BACCARAT

BLACK JACK

BRIDGE

FARO

POKER

RED DOG


Baccarat

Baccarat is a simple game with only three possible results - 'Player', 'Banker' and 'Tie', athough these terms merely refer to options on which the customer can bet.

The game is named after the worst hand (0 = Baccarat) and has three varaiants : Baccarat Chemin de Fer (railway), Baccarat Banque (or à deux tableaux), and Punto Banco (North American).

Card values: Ace - 9 are worth face value whilst 10's and face cards (J, Q, K) are worth zero.

The score is calculated by taking the sum of all cards modulo 10, i.e the tens digit is ignored so the highest possible score is 9

A hand consisting of 2 and 3 is worth 5 (2 + 3 = 5)

A hand consisting of 6 and 7 is worth 3 (6 + 7 = 13 = 3)

A hand consisting of 4 and 6 is worth zero, or Baccarat (4 + 6 = 10 = 0)


Baccarat Chemin de Fer (railway)

coming soon


Baccarat Banque (à deux tableaux)

coming soon


Punto Banco (North American)

This variant is strictly a game of chance with each player's moves forced by the cards the player is dealt.

The house banks the game at all times and players may bet on either the player or the banker, the designations for the two hands dealt in each game.

Game Play

The initial deal consists of two cards each face down, 'Player' first, then 'Banker'. Both cards in each hand are then turned over and added together and the croupier calls the total.

If either the Player or the Banker achieve a total of 8 or 9 on the initial deal (a 'natural'), no further cards are drawn. If not play proceeds as follows.

If the Player's initial total is less than 5 they draw a single card.

The Banker's play depends on the Banker's hand, on whether the Player drew a card, and on what card the Player drew:

Player

Banker

Draws draws stands
no draw 0 - 5 6 - 7
2 or 3 0 - 4 5 - 7
4 or 5 0 - 5 6 - 7
6 or 7 0 - 6 7
8 0 - 2 3 - 7
9, 10, or face-card 0 - 3 4 - 7


Black Jack

Vingt-et-un attained the name Blackjack after a bonus payout scheme offered in some American houses to entice people to the tables. This involed a 10 : 1 payout for a hand called a "Black Jack" (the ace of spades and a black Jack)and although this bonus was abolished the name stuck.

The aim of the game is to attain a higher hand than the banker without exceding 21 points.

All face cards are worth 10, cards from 2 - 10 worth their face value, and Ace is worth 1 or 11.

Two cards are initially dealt face up to all players and one to the banker. The player then has several options:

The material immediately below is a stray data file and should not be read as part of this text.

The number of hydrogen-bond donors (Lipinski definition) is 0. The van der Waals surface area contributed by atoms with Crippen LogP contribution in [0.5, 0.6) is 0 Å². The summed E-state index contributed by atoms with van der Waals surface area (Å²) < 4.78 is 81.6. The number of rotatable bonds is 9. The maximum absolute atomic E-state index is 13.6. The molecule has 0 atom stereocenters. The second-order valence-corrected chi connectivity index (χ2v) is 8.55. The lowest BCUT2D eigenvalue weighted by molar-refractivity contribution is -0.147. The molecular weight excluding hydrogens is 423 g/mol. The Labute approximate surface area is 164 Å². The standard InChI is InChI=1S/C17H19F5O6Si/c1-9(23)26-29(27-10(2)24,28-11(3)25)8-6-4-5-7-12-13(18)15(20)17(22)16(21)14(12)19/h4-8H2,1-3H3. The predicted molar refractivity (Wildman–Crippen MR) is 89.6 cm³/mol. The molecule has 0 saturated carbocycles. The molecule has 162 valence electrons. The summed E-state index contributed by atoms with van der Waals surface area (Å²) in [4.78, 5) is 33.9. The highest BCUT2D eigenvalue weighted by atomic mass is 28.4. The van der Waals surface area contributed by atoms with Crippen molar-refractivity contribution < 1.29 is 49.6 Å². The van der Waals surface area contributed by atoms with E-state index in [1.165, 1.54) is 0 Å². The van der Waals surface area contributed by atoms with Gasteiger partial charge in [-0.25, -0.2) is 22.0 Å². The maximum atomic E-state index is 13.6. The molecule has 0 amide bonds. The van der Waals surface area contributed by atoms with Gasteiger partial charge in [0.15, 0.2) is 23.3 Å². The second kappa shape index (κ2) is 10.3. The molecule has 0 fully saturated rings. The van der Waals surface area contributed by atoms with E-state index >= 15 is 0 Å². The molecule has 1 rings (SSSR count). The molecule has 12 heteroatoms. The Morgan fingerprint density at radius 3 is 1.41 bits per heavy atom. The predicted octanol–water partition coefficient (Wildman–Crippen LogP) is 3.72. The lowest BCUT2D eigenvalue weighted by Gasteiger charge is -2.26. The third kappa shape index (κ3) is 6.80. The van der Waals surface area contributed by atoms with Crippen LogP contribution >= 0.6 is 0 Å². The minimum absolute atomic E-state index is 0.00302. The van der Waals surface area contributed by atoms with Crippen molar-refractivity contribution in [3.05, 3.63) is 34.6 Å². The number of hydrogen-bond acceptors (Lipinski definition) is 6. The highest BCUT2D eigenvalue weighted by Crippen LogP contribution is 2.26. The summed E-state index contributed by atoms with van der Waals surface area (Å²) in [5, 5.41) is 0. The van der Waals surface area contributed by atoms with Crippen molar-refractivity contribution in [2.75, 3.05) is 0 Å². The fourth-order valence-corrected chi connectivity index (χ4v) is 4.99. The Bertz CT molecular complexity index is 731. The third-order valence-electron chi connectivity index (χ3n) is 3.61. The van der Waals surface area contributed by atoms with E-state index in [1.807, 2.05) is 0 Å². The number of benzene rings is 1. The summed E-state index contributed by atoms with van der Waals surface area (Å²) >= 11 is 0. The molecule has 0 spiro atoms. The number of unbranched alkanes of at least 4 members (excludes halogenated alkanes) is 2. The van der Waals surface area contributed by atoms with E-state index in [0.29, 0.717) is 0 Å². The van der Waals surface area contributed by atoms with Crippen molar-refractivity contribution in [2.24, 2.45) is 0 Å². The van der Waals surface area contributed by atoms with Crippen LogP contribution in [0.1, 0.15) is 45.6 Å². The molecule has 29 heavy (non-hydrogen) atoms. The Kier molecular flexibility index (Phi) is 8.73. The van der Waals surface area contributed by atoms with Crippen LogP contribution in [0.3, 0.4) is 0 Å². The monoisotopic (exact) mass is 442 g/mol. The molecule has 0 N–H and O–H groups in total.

Hit : Take another card.

Stand : Take no more cards, also "stick" or "stay".

Double down : Increase the wager to a maximum of double the original bet and take exactly one more card. For example, if the player's orignal bet was £10, the player could increase the bet by up to an additional £10, for a new total bet of up to £20. Increasing the wager to less than twice the original bet is called "double down for less".

Split : Double the wager and have each card be the first card in a new hand. This option is available only when both cards have the same rank.

Surrender : Forfeit half the bet and give up the hand.

If the player busts he loses (even if the dealer also busts).

If both the player and the dealer have the same point value (a "push")then neither wins the hand.

Each player has an independent game with the dealer, so it is possible for the dealer to lose to some players but still beat the other players in the same round.

After all the players have finished making their decisions, the dealer then reveals the hidden card and plays the hand.

House rules say that the dealer must hit until they have at least 17, regardless of what the players have. In some casinos a dealer must also hit a soft 17 (a combination of cards adding up to either 7 or 17, such as an ace and a 6). A two-card hand of 21 (an ace plus a ten-value card) is called a "blackjack" or a "natural", and is an automatic winner (usually paid at 3:2), unless the dealer has blackjack as well.

Players who push (tie) with the dealer receive their original bet back.

If the dealer busts then all remaining players win (normally paid at odds of 1:1).

Variations

There are many variations to the rules depending on where you are playing the game.

Insurance

If the dealer's upcard is an Ace, the player is offered the option of taking Insurance before the dealer checks his 'hole card'.

Score

Player buys insurance

Player does not buy insurance

Dealer: blackjack Player loses the original bet
but wins 2:1 on his insurance bet, which was 1:2 of the original bet.
Losses and gains even out to 0.
Player loses 1:1.
Player: no blackjack
Dealer: no blackjack Player wins the original bet
but loses the insurance money. The player wins 1:2 of the original bet.
Player wins 1:1
Player: wins
Dealer: no blackjack Player loses the insurance money
The player loses 1:2 of the original bet.
Player pushes. No loss or gain: 0
Player: same as the dealer
Dealer: no blackjack Player loses the original bet
and loses the insurance money. The player loses 3:2 of the original bet.
Player loses 1:1
Player: loses

Even money

Dealer: blackjack Blackjacks even out
but the player wins 2:1 on the 1:2 of the insurance money. The player wins 1:1 of the original bet.
Player pushes. No loss or gain: 0
Player: blackjack
Dealer: no blackjack Player wins the original bet at 3:2
but loses the insurance bet of 1:2. The player wins 1:1 of the original bet.
Player wins 3:2 of the original bet
Player: blackjack

A basic strategy table for 3 or more decks, dealer stands on soft 17, double on any 2 cards, double after split allowed, dealer peeks for blackjack, and blackjack pays 3:2

Basic strategy

Your hand Dealer's face-up card
2345678910A

Hard totals

17-20SSSSSSSSSS
16SSSSSHHSUSUSU
15SSSSSHHHSUH
13-14SSSSSHHHHH
12HHSSSHHHHH
11DhDhDhDhDhDhDhDhDhH
10DhDhDhDhDhDhDhDhHH
9HDhDhDhDhHHHHH
5 - 8HHHHHHHHHH

Soft totals

2345678910A
A,8 A,9SSSSSSSSSS
A,7SDsDsDsDsSSHHH
A,6 HDhDhDhDhHHHHH
A,4 A,5HHDhDhDhHHHHH
A,2 A,3HHHDhDhHHHHH

Pairs

2345678910A
A,ASPSPSPSPSPSPSPSPSPSP
10,10SSSSSSSSSS
9,9SPSPSPSPSPSSPSPSS
8,8SPSPSPSPSPSPSPSPSPSP
7,7SPSPSPSPSPSPHHHH
6,6SPSPSPSPSPHHHHH
5,5DhDhDhDhDhDhDhDhHH
4,4HHHSPSPHHHHH
2,2 3,3SPSPSPSPSPSPHHHH

Key:

S = Stand

H = Hit